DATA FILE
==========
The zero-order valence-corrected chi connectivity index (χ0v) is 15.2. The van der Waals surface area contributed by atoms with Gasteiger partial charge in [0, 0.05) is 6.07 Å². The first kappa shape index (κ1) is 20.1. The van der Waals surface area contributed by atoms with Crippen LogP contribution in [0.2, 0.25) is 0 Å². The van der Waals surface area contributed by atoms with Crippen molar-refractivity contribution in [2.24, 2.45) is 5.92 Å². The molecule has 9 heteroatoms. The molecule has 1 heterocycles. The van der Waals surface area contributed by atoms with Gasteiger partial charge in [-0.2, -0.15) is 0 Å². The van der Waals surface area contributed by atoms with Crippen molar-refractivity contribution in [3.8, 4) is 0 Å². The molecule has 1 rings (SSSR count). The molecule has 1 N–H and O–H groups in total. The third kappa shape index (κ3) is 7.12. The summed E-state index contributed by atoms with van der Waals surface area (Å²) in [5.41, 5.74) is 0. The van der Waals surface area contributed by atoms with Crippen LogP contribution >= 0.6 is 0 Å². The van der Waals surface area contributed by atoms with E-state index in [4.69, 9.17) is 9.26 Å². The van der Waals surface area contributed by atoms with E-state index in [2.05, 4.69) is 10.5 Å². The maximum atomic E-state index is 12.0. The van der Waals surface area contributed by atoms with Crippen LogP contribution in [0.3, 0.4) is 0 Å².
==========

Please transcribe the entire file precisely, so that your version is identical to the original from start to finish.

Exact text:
The zero-order valence-corrected chi connectivity index (χ0v) is 15.2. The van der Waals surface area contributed by atoms with Gasteiger partial charge in [0, 0.05) is 6.07 Å². The first kappa shape index (κ1) is 20.1. The van der Waals surface area contributed by atoms with Crippen LogP contribution in [0.2, 0.25) is 0 Å². The van der Waals surface area contributed by atoms with Crippen molar-refractivity contribution in [2.24, 2.45) is 5.92 Å². The molecule has 9 heteroatoms. The molecule has 1 heterocycles. The van der Waals surface area contributed by atoms with Gasteiger partial charge in [-0.2, -0.15) is 0 Å². The van der Waals surface area contributed by atoms with Crippen molar-refractivity contribution in [3.8, 4) is 0 Å². The molecule has 1 rings (SSSR count). The molecule has 1 N–H and O–H groups in total. The third kappa shape index (κ3) is 7.12. The summed E-state index contributed by atoms with van der Waals surface area (Å²) in [5.41, 5.74) is 0. The van der Waals surface area contributed by atoms with Crippen LogP contribution >= 0.6 is 0 Å². The van der Waals surface area contributed by atoms with E-state index in [4.69, 9.17) is 9.26 Å². The van der Waals surface area contributed by atoms with E-state index in [2.05, 4.69) is 10.5 Å². The maximum atomic E-state index is 12.0. The van der Waals surface area contributed by atoms with Crippen LogP contribution in [0.3, 0.4) is 0 Å².